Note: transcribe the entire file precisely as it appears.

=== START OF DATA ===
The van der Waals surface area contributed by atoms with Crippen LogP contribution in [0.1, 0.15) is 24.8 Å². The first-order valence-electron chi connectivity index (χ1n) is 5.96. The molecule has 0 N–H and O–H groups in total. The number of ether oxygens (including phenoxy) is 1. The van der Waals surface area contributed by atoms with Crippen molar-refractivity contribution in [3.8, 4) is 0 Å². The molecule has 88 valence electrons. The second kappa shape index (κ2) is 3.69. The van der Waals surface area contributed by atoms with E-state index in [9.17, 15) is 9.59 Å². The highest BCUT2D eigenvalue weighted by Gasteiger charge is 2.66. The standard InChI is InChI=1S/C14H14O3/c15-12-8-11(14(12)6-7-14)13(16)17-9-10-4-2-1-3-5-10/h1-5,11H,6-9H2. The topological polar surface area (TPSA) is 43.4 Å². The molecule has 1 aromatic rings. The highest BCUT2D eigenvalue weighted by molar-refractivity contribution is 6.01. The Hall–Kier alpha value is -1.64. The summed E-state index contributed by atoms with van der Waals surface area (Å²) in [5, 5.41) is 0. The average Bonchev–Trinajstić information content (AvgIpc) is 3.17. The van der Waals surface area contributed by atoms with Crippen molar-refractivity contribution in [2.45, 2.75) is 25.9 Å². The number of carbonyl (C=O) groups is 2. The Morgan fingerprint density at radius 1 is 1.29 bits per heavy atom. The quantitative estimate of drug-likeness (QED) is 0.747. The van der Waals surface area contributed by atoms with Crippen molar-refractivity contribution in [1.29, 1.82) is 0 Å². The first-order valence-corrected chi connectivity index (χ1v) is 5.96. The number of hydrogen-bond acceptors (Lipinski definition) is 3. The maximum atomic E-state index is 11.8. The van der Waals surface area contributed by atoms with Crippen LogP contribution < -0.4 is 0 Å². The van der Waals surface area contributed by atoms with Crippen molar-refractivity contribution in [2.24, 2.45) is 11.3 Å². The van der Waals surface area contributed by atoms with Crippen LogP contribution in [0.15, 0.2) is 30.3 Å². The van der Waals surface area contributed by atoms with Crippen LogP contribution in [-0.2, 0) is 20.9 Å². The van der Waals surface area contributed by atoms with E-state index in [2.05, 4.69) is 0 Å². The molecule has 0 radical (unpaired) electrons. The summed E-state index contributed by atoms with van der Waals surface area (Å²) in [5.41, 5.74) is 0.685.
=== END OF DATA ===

The van der Waals surface area contributed by atoms with Crippen LogP contribution in [0.1, 0.15) is 24.8 Å². The first-order valence-electron chi connectivity index (χ1n) is 5.96. The molecule has 0 N–H and O–H groups in total. The number of ether oxygens (including phenoxy) is 1. The van der Waals surface area contributed by atoms with Crippen molar-refractivity contribution in [3.8, 4) is 0 Å². The molecule has 88 valence electrons. The second kappa shape index (κ2) is 3.69. The van der Waals surface area contributed by atoms with E-state index in [9.17, 15) is 9.59 Å². The highest BCUT2D eigenvalue weighted by Gasteiger charge is 2.66. The standard InChI is InChI=1S/C14H14O3/c15-12-8-11(14(12)6-7-14)13(16)17-9-10-4-2-1-3-5-10/h1-5,11H,6-9H2. The topological polar surface area (TPSA) is 43.4 Å². The molecule has 1 aromatic rings. The highest BCUT2D eigenvalue weighted by molar-refractivity contribution is 6.01. The Hall–Kier alpha value is -1.64. The summed E-state index contributed by atoms with van der Waals surface area (Å²) in [5, 5.41) is 0. The average Bonchev–Trinajstić information content (AvgIpc) is 3.17. The van der Waals surface area contributed by atoms with Crippen molar-refractivity contribution in [2.45, 2.75) is 25.9 Å². The number of carbonyl (C=O) groups is 2. The Morgan fingerprint density at radius 1 is 1.29 bits per heavy atom. The quantitative estimate of drug-likeness (QED) is 0.747. The van der Waals surface area contributed by atoms with Crippen molar-refractivity contribution in [1.29, 1.82) is 0 Å². The first-order valence-corrected chi connectivity index (χ1v) is 5.96. The number of hydrogen-bond acceptors (Lipinski definition) is 3. The maximum atomic E-state index is 11.8. The van der Waals surface area contributed by atoms with Crippen LogP contribution < -0.4 is 0 Å². The van der Waals surface area contributed by atoms with Crippen molar-refractivity contribution in [2.24, 2.45) is 11.3 Å². The van der Waals surface area contributed by atoms with Crippen LogP contribution in [0.15, 0.2) is 30.3 Å². The van der Waals surface area contributed by atoms with Crippen LogP contribution in [-0.2, 0) is 20.9 Å². The van der Waals surface area contributed by atoms with E-state index in [2.05, 4.69) is 0 Å². The molecule has 0 radical (unpaired) electrons. The summed E-state index contributed by atoms with van der Waals surface area (Å²) in [5.41, 5.74) is 0.685.